ONE of the big differences between buying food that’s been flown in from across the globe and eating locally is seasons.

Some people might see it as a downside, not being able to eat any fruit or vegetable they like at any time of the year but for many, once you have the taste for local, freshly picked seasonal food, eating strawberries at Christmas loses its appeal.

Fans of seasonal food say it tastes much better, plus it has the advantage of having a much smaller carbon footprint than food from the other side of the planet.

And anyone who likes their food seasonal and local will be delighted to hear that the asparagus season has arrived.

“We run a sweepstake in the farm shop for when the first asparagus crop will be ready,” says Alison Grange from Durleighmarsh Farm in Petersfield.

“It’s a sign of spring and it heralds the arrival of all the other summer crops. It’s got a delicious flavour and it goes with everything.”

During the asparagus season, which runs through May and June, Alison and her family eat asparagus from their farm every day.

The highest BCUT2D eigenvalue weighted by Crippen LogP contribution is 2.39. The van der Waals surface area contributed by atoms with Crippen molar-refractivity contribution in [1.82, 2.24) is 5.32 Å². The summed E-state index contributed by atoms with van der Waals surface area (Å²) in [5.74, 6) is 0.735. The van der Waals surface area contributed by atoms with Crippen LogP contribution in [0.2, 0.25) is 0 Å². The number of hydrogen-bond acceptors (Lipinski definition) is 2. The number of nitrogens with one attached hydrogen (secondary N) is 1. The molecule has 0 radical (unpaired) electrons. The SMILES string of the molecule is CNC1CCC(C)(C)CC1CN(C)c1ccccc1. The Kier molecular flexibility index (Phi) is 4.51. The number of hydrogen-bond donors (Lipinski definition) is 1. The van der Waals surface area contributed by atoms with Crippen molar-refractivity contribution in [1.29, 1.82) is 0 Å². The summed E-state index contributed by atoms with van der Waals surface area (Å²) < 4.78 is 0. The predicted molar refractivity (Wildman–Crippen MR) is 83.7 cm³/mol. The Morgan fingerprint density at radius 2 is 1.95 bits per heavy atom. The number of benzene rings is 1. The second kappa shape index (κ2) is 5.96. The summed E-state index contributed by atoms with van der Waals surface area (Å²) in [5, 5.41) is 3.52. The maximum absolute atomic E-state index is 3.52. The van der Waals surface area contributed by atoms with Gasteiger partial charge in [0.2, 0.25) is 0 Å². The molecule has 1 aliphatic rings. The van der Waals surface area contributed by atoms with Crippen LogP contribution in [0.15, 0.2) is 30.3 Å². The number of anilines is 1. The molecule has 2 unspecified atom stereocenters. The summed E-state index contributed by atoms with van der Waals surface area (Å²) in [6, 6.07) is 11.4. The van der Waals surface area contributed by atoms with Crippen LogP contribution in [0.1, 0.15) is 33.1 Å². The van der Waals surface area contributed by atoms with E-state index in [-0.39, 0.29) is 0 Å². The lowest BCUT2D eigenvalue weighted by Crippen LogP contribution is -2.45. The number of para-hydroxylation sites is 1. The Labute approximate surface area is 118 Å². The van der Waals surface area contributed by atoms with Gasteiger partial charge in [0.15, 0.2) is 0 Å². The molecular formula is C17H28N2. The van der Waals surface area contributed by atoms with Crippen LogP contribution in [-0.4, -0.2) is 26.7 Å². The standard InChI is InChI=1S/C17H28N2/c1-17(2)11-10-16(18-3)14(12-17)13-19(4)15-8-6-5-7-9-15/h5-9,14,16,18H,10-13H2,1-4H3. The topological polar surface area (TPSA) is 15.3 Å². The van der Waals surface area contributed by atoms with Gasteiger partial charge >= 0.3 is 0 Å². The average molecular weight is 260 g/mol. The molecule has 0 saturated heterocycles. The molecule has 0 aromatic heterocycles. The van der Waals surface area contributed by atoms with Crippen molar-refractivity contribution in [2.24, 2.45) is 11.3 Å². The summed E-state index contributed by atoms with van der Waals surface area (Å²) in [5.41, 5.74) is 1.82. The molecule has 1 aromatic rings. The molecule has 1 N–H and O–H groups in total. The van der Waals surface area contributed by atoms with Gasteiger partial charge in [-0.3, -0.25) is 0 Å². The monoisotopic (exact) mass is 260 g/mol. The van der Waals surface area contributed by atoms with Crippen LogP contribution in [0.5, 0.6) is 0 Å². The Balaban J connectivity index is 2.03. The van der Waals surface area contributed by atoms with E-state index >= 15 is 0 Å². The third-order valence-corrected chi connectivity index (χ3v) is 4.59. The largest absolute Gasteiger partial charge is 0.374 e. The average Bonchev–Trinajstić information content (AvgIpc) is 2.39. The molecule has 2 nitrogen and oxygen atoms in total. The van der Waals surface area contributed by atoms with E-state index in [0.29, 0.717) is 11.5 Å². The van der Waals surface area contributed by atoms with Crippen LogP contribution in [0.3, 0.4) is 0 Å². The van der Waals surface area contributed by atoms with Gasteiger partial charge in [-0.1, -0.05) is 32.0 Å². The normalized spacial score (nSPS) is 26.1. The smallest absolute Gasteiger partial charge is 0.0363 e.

Asparagus from overseas is often air freighted from Chile – that’s around 7,250 miles to reach your plate as opposed to just a few miles if you buy from a Hampshire farmer.

“We only eat our own asparagus,” says Alison. “We never eat it out of season. The environmental aspect of local food is really important to us. We mark the miles food has travelled to our shop on the produce. The fruit and vegetables from our farm are marked with a wheelbarrow and the food from local producers – things like bread, honey and chutney – we mark with a car showing the food miles.”

Alison and her husband Roger sell their asparagus – and other crops including strawberries, blueberries, sweetcorn, runner beans and squash and pumpkins.

The asparagus can be bought picked that day from their farm shop or picked the previous day from their stall at the farmers’ markets.

Their other produce can be bought on the stall, in the shop or you can pick it yourself at their farm.

The pick your own market has been growing recently, says Alison, partly because you save as much as half the cost of produce compared to shops and also because it’s a nice family day out and the food is as fresh as it gets!